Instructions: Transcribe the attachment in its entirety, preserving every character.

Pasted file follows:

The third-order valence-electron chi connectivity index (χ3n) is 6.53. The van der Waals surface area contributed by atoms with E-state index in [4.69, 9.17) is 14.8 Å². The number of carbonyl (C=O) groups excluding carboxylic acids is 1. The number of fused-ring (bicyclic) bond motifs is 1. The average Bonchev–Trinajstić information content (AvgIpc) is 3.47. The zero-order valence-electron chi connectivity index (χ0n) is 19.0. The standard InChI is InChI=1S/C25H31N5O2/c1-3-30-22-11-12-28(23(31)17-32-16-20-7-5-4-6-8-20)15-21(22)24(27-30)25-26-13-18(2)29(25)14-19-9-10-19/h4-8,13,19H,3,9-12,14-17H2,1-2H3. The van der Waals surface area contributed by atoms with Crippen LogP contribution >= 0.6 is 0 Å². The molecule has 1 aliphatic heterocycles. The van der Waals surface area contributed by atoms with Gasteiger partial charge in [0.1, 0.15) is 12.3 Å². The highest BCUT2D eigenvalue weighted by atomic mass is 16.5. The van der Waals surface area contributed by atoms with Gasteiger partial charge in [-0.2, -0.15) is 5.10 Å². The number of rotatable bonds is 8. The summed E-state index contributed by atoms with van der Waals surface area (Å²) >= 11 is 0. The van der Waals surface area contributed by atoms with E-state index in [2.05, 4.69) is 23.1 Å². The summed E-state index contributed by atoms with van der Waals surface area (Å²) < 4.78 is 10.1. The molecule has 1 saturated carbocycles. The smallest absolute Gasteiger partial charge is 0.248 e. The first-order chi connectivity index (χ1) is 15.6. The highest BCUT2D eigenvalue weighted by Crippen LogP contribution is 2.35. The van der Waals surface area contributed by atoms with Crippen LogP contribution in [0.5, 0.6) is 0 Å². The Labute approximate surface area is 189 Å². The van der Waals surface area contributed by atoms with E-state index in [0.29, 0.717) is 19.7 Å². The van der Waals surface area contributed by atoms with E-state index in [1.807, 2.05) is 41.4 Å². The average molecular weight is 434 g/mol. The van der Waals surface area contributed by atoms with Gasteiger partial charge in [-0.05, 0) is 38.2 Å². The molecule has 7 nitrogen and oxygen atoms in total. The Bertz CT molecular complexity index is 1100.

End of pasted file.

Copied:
The third-order valence-electron chi connectivity index (χ3n) is 6.53. The van der Waals surface area contributed by atoms with E-state index in [4.69, 9.17) is 14.8 Å². The number of carbonyl (C=O) groups excluding carboxylic acids is 1. The number of fused-ring (bicyclic) bond motifs is 1. The average Bonchev–Trinajstić information content (AvgIpc) is 3.47. The zero-order valence-electron chi connectivity index (χ0n) is 19.0. The standard InChI is InChI=1S/C25H31N5O2/c1-3-30-22-11-12-28(23(31)17-32-16-20-7-5-4-6-8-20)15-21(22)24(27-30)25-26-13-18(2)29(25)14-19-9-10-19/h4-8,13,19H,3,9-12,14-17H2,1-2H3. The van der Waals surface area contributed by atoms with Crippen LogP contribution >= 0.6 is 0 Å². The molecule has 1 aliphatic heterocycles. The van der Waals surface area contributed by atoms with Gasteiger partial charge in [0.1, 0.15) is 12.3 Å². The highest BCUT2D eigenvalue weighted by atomic mass is 16.5. The van der Waals surface area contributed by atoms with Gasteiger partial charge in [-0.2, -0.15) is 5.10 Å². The number of rotatable bonds is 8. The summed E-state index contributed by atoms with van der Waals surface area (Å²) >= 11 is 0. The van der Waals surface area contributed by atoms with E-state index in [2.05, 4.69) is 23.1 Å². The summed E-state index contributed by atoms with van der Waals surface area (Å²) < 4.78 is 10.1. The molecule has 1 saturated carbocycles. The smallest absolute Gasteiger partial charge is 0.248 e. The first-order chi connectivity index (χ1) is 15.6. The highest BCUT2D eigenvalue weighted by Crippen LogP contribution is 2.35. The van der Waals surface area contributed by atoms with Crippen LogP contribution in [0.5, 0.6) is 0 Å². The Labute approximate surface area is 189 Å². The van der Waals surface area contributed by atoms with E-state index in [0.29, 0.717) is 19.7 Å². The van der Waals surface area contributed by atoms with E-state index in [1.807, 2.05) is 41.4 Å². The average molecular weight is 434 g/mol. The van der Waals surface area contributed by atoms with Gasteiger partial charge in [-0.05, 0) is 38.2 Å². The molecule has 7 nitrogen and oxygen atoms in total. The Bertz CT molecular complexity index is 1100.